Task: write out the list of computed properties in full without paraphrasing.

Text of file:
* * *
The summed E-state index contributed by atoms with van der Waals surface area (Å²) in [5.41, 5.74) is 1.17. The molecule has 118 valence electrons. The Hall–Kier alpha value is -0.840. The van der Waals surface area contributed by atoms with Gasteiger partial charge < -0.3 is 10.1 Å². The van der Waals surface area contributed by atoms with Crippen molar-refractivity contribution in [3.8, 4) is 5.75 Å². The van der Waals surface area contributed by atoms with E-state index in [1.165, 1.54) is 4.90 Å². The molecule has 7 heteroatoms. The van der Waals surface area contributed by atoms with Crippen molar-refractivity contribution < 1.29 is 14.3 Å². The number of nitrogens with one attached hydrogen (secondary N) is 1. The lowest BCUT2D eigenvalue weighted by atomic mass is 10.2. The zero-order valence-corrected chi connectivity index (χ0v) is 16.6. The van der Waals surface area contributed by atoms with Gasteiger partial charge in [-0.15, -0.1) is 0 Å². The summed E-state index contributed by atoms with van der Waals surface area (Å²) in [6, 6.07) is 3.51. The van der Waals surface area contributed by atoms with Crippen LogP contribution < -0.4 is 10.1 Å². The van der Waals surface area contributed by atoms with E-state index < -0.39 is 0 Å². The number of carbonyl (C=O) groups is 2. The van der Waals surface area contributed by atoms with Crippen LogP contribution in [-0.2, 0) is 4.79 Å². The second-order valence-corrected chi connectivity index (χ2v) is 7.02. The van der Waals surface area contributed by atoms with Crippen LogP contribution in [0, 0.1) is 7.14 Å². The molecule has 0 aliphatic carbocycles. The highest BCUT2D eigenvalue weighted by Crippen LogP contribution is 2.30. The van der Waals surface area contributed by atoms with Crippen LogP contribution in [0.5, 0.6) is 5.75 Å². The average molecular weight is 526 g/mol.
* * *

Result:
The summed E-state index contributed by atoms with van der Waals surface area (Å²) in [5.41, 5.74) is 1.17. The molecule has 118 valence electrons. The Hall–Kier alpha value is -0.840. The van der Waals surface area contributed by atoms with Gasteiger partial charge < -0.3 is 10.1 Å². The van der Waals surface area contributed by atoms with Crippen molar-refractivity contribution in [3.8, 4) is 5.75 Å². The van der Waals surface area contributed by atoms with E-state index in [1.165, 1.54) is 4.90 Å². The molecule has 7 heteroatoms. The van der Waals surface area contributed by atoms with Crippen molar-refractivity contribution < 1.29 is 14.3 Å². The number of nitrogens with one attached hydrogen (secondary N) is 1. The lowest BCUT2D eigenvalue weighted by atomic mass is 10.2. The zero-order valence-corrected chi connectivity index (χ0v) is 16.6. The van der Waals surface area contributed by atoms with Gasteiger partial charge in [-0.15, -0.1) is 0 Å². The summed E-state index contributed by atoms with van der Waals surface area (Å²) in [6, 6.07) is 3.51. The van der Waals surface area contributed by atoms with Crippen LogP contribution < -0.4 is 10.1 Å². The van der Waals surface area contributed by atoms with E-state index < -0.39 is 0 Å². The number of carbonyl (C=O) groups is 2. The van der Waals surface area contributed by atoms with Crippen LogP contribution in [-0.2, 0) is 4.79 Å². The second-order valence-corrected chi connectivity index (χ2v) is 7.02. The van der Waals surface area contributed by atoms with Crippen LogP contribution in [0, 0.1) is 7.14 Å². The molecule has 0 aliphatic carbocycles. The highest BCUT2D eigenvalue weighted by Crippen LogP contribution is 2.30. The van der Waals surface area contributed by atoms with Crippen LogP contribution in [0.5, 0.6) is 5.75 Å². The average molecular weight is 526 g/mol.